How to Add Terminal Aliases in Mac OS X Lion

One quick productivity hack is to add command line aliases to your Terminal in Mac OS X.

For example, I prefer typing c instead of clear to clear the terminal and I usually add all sorts of shortcuts for cd’ing into directories that I use often.

Here’s how to do it:

1) Navigate to your home directory:

cd ~

2) Open up .bash_profile using vi:

vi .bash_profile

3) Add an alias (press i):

alias c="clear"

4) Save the file (press Escape, type :wq, and hit Enter)

5) Restart Terminal

If you followed this example, you should now be able to just type c and Enter in Terminal to get the same affect as typing clear.

For more information, this post gives some additional examples of aliases you can add.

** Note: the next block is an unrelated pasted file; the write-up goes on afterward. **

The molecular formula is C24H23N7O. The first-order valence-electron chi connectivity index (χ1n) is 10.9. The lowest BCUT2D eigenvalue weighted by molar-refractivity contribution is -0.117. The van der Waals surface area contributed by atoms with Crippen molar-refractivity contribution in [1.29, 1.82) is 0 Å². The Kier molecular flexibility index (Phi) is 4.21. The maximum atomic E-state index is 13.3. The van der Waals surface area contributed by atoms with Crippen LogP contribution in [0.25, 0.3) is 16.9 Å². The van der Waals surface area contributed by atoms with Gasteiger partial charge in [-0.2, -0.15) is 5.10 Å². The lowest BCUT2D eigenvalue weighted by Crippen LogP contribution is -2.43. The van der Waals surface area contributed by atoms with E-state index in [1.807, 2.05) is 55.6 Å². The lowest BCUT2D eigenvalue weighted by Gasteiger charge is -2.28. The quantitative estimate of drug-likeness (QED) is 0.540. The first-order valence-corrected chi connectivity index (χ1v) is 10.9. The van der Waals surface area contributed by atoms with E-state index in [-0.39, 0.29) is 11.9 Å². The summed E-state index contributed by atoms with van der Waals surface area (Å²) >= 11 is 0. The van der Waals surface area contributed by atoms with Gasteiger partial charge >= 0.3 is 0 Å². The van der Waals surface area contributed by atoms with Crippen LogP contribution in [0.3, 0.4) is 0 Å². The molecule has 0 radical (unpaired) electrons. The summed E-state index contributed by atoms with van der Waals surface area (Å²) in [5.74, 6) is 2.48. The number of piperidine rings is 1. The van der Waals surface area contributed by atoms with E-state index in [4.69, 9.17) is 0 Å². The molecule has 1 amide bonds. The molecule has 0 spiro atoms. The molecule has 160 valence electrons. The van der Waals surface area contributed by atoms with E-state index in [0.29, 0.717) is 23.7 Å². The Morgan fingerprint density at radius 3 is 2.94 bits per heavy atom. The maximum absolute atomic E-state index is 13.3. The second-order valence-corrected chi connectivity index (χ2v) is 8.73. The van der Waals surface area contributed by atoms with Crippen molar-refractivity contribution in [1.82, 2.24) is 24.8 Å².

2 thoughts on “How to Add Terminal Aliases in Mac OS X Lion

  1. If you have your inputrc configured to do shell history searching:

    and particularly if you configure your history file to avoid storing duplicates

    you end up with a fairly similar result simply by typing “c” and up-arrow – a surprising number of the commands I use end up having 1-3 character unique prefixes, particularly within a session, which allows me to avoid having to create many shell aliases.

    (One other note: if you do create aliases, I strongly recommend storing your dotfiles in a Git repo so you can stay consistent across every machine which you work on)

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